Monthly Archives: December 2008

Sharp and Flat Race to Middle C



Cecilly has  another game that she has said I can post here. This is a great idea to teach sharps and flats and the direction they move. I can’t wait to try it out with my students.

I made some cards to go with this game that I plan to use, and I’m posting them here to share with you. There are 2 pages, one for flats and one for sharps. Cecilly didn’t have a lot of time to proof these cards for me, but she gave me some quick suggestions for the natural cards. I made them rather quickly, so let me know if you see any mistakes. These cards are not on my web site, but you can print them here: alphabet-cards-sharps-and-flats


Here are the directions for this great game, in her own words:


Sharp/Flat race to middle C:

Materials: 2 pawns and 2 sets of music ABC letter cards, one marked
as A# B#, etc., the other as Ab Bb, etc. Shuffle each set separately
and place the Flats set to the right side of the piano, the Sharps
set to the left. Have the student choose one set with you having the
other. Sit one your respective side of the bench as your set.

To play, hold card sets face down and place pawns on the highest &
lowest C’s on the piano. Players take turns turning over the top
card from their set and moving their pawn to the nearest key
corresponding with the letter ALWAYS in the direction of middle C and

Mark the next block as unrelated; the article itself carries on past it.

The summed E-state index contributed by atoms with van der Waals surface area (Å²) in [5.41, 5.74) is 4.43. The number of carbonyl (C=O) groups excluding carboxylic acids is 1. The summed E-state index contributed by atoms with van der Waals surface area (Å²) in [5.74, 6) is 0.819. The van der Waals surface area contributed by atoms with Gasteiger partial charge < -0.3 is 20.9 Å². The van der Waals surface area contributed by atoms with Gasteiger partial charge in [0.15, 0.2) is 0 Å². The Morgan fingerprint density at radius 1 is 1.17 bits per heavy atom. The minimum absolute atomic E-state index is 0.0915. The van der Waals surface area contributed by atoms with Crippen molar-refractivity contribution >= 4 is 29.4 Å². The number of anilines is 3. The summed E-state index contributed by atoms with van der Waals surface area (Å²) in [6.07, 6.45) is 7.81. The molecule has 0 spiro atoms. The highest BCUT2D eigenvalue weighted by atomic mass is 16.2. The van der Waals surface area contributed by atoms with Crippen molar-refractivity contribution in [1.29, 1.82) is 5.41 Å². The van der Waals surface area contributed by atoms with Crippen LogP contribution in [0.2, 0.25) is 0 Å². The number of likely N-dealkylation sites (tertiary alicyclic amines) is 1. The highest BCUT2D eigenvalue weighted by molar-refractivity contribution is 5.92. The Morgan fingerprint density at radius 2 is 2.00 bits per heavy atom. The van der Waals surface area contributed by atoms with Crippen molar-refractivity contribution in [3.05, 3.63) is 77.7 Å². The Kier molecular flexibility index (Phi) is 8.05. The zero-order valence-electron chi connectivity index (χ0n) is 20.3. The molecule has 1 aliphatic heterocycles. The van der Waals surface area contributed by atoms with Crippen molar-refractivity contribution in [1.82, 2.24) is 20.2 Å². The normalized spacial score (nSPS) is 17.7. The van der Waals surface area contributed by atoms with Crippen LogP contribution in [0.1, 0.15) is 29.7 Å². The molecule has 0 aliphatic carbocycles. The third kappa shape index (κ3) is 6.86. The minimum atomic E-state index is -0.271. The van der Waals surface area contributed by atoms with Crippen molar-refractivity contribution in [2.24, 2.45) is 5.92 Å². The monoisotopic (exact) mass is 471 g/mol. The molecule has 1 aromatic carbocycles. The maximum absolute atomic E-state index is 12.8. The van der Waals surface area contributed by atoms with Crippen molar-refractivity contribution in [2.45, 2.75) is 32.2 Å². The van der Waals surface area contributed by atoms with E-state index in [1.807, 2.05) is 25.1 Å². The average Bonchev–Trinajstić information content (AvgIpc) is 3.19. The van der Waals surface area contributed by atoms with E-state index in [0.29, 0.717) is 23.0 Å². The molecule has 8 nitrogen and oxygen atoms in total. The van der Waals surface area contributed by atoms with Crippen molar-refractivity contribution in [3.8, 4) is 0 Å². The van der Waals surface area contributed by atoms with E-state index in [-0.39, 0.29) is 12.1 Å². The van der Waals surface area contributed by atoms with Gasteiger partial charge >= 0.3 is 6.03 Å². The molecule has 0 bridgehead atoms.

never going back toward the player’s end of the piano. After all
cards are played, the player who ends up closest to mid. C is the
winner. Switch sides.

The idea is to not only become familiar with identifying the keys as
flats/sharps, but to become more aware (with play always directed
toward center) that flats move down and sharps move up. Get it?? 😉

You can also mark some of the letters with a natural sign, just to
mix things up a bit and keep ’em on their toes (to see if they really
understand that naturals are always white keys)!!

I played the game on a flat paper floor keyboard with each pawn on
the last white key at each end. They were both 18 white keys away
from mid. C. I also placed a little piece of colored highlighter tape
on the mid. C key to make it more obvious what we were both moving
toward. So if you use the actual piano, just count 18 keys away from
mid. C. That distance made the game go quickly and we played “best
out of 3”. I won 2 of the games so the kids definitely want a
rematch next week. Fun fun.


Filed under Cecilly's Games, Note Identification

Merry Christmas!

christmas-treeMerry Christmas to everyone who reads this and has emailed me this year! I hope the new year will be a blessing to you and your family.



Filed under Teaching Business

My New Laminator